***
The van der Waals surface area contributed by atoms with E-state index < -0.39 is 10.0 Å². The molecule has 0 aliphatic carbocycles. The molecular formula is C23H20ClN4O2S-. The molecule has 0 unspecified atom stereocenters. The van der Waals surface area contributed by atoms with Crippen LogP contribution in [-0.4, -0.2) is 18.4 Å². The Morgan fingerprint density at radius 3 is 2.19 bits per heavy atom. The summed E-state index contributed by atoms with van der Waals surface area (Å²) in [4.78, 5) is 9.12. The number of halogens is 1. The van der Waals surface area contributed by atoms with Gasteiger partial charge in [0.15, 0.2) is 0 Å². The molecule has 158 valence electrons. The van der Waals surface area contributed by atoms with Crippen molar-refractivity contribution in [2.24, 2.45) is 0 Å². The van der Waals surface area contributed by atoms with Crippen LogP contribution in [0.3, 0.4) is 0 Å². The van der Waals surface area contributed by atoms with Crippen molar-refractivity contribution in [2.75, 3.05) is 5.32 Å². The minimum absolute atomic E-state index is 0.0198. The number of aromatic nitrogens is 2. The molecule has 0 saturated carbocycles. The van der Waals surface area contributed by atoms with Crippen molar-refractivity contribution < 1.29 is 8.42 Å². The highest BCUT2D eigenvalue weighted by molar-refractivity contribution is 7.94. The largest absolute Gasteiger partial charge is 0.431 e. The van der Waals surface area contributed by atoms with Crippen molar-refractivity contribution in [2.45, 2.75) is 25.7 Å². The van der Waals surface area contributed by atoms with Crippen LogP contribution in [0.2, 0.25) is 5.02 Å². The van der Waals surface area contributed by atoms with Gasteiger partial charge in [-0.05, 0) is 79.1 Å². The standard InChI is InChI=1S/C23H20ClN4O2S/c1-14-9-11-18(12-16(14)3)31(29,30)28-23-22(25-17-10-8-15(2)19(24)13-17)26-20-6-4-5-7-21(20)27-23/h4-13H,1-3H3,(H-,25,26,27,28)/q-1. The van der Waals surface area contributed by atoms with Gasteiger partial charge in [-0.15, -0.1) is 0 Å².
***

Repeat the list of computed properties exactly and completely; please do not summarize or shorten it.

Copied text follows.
The van der Waals surface area contributed by atoms with E-state index < -0.39 is 10.0 Å². The molecule has 0 aliphatic carbocycles. The molecular formula is C23H20ClN4O2S-. The molecule has 0 unspecified atom stereocenters. The van der Waals surface area contributed by atoms with Crippen LogP contribution in [-0.4, -0.2) is 18.4 Å². The Morgan fingerprint density at radius 3 is 2.19 bits per heavy atom. The summed E-state index contributed by atoms with van der Waals surface area (Å²) in [4.78, 5) is 9.12. The number of halogens is 1. The van der Waals surface area contributed by atoms with Gasteiger partial charge in [0.15, 0.2) is 0 Å². The molecule has 158 valence electrons. The van der Waals surface area contributed by atoms with Crippen molar-refractivity contribution in [2.24, 2.45) is 0 Å². The van der Waals surface area contributed by atoms with Crippen LogP contribution in [0.3, 0.4) is 0 Å². The van der Waals surface area contributed by atoms with Crippen molar-refractivity contribution in [2.75, 3.05) is 5.32 Å². The minimum absolute atomic E-state index is 0.0198. The number of aromatic nitrogens is 2. The molecule has 0 saturated carbocycles. The van der Waals surface area contributed by atoms with Crippen molar-refractivity contribution < 1.29 is 8.42 Å². The highest BCUT2D eigenvalue weighted by molar-refractivity contribution is 7.94. The largest absolute Gasteiger partial charge is 0.431 e. The van der Waals surface area contributed by atoms with Crippen molar-refractivity contribution in [2.45, 2.75) is 25.7 Å². The van der Waals surface area contributed by atoms with Crippen LogP contribution in [0.2, 0.25) is 5.02 Å². The van der Waals surface area contributed by atoms with Gasteiger partial charge in [-0.05, 0) is 79.1 Å². The standard InChI is InChI=1S/C23H20ClN4O2S/c1-14-9-11-18(12-16(14)3)31(29,30)28-23-22(25-17-10-8-15(2)19(24)13-17)26-20-6-4-5-7-21(20)27-23/h4-13H,1-3H3,(H-,25,26,27,28)/q-1. The van der Waals surface area contributed by atoms with Gasteiger partial charge in [-0.15, -0.1) is 0 Å².